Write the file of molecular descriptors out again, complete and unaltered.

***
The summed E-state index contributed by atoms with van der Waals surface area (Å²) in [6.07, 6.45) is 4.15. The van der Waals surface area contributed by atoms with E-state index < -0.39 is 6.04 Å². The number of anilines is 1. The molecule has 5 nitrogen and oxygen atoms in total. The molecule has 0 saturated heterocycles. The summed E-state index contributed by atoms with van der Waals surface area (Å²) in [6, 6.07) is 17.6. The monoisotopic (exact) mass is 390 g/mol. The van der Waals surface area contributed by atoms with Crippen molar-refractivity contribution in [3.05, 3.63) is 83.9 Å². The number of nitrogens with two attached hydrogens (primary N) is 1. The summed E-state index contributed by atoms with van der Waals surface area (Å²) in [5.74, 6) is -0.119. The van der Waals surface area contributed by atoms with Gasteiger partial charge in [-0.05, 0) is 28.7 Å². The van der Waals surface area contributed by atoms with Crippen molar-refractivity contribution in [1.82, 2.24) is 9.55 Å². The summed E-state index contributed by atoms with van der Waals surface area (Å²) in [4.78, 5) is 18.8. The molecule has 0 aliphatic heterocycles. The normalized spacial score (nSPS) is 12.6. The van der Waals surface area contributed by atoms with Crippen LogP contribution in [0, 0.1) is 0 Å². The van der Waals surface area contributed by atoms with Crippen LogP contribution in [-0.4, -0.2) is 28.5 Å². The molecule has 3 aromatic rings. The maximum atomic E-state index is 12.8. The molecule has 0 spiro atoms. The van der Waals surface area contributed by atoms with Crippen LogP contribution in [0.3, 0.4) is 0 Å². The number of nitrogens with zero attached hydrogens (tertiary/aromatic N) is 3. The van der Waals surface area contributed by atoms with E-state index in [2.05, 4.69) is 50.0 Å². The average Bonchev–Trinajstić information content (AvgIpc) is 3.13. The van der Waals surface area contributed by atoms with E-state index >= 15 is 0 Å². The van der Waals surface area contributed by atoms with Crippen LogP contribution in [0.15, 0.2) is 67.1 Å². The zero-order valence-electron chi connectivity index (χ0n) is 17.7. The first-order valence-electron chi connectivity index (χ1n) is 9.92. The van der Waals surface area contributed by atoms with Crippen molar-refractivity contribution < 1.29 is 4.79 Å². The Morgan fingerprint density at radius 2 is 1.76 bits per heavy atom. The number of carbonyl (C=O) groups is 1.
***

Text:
The summed E-state index contributed by atoms with van der Waals surface area (Å²) in [6.07, 6.45) is 4.15. The van der Waals surface area contributed by atoms with E-state index < -0.39 is 6.04 Å². The number of anilines is 1. The molecule has 5 nitrogen and oxygen atoms in total. The molecule has 0 saturated heterocycles. The summed E-state index contributed by atoms with van der Waals surface area (Å²) in [6, 6.07) is 17.6. The monoisotopic (exact) mass is 390 g/mol. The van der Waals surface area contributed by atoms with Crippen molar-refractivity contribution in [3.05, 3.63) is 83.9 Å². The number of nitrogens with two attached hydrogens (primary N) is 1. The summed E-state index contributed by atoms with van der Waals surface area (Å²) in [5.74, 6) is -0.119. The van der Waals surface area contributed by atoms with Gasteiger partial charge in [-0.05, 0) is 28.7 Å². The van der Waals surface area contributed by atoms with Crippen molar-refractivity contribution in [1.82, 2.24) is 9.55 Å². The summed E-state index contributed by atoms with van der Waals surface area (Å²) in [4.78, 5) is 18.8. The molecule has 0 aliphatic heterocycles. The normalized spacial score (nSPS) is 12.6. The van der Waals surface area contributed by atoms with Crippen LogP contribution in [0, 0.1) is 0 Å². The van der Waals surface area contributed by atoms with Crippen LogP contribution in [-0.4, -0.2) is 28.5 Å². The molecule has 3 aromatic rings. The maximum atomic E-state index is 12.8. The molecule has 0 spiro atoms. The van der Waals surface area contributed by atoms with Crippen LogP contribution in [0.3, 0.4) is 0 Å². The number of nitrogens with zero attached hydrogens (tertiary/aromatic N) is 3. The van der Waals surface area contributed by atoms with E-state index in [2.05, 4.69) is 50.0 Å². The average Bonchev–Trinajstić information content (AvgIpc) is 3.13. The van der Waals surface area contributed by atoms with E-state index >= 15 is 0 Å². The van der Waals surface area contributed by atoms with Crippen LogP contribution in [0.15, 0.2) is 67.1 Å². The zero-order valence-electron chi connectivity index (χ0n) is 17.7. The first-order valence-electron chi connectivity index (χ1n) is 9.92. The van der Waals surface area contributed by atoms with Crippen molar-refractivity contribution < 1.29 is 4.79 Å². The Morgan fingerprint density at radius 2 is 1.76 bits per heavy atom. The number of carbonyl (C=O) groups is 1.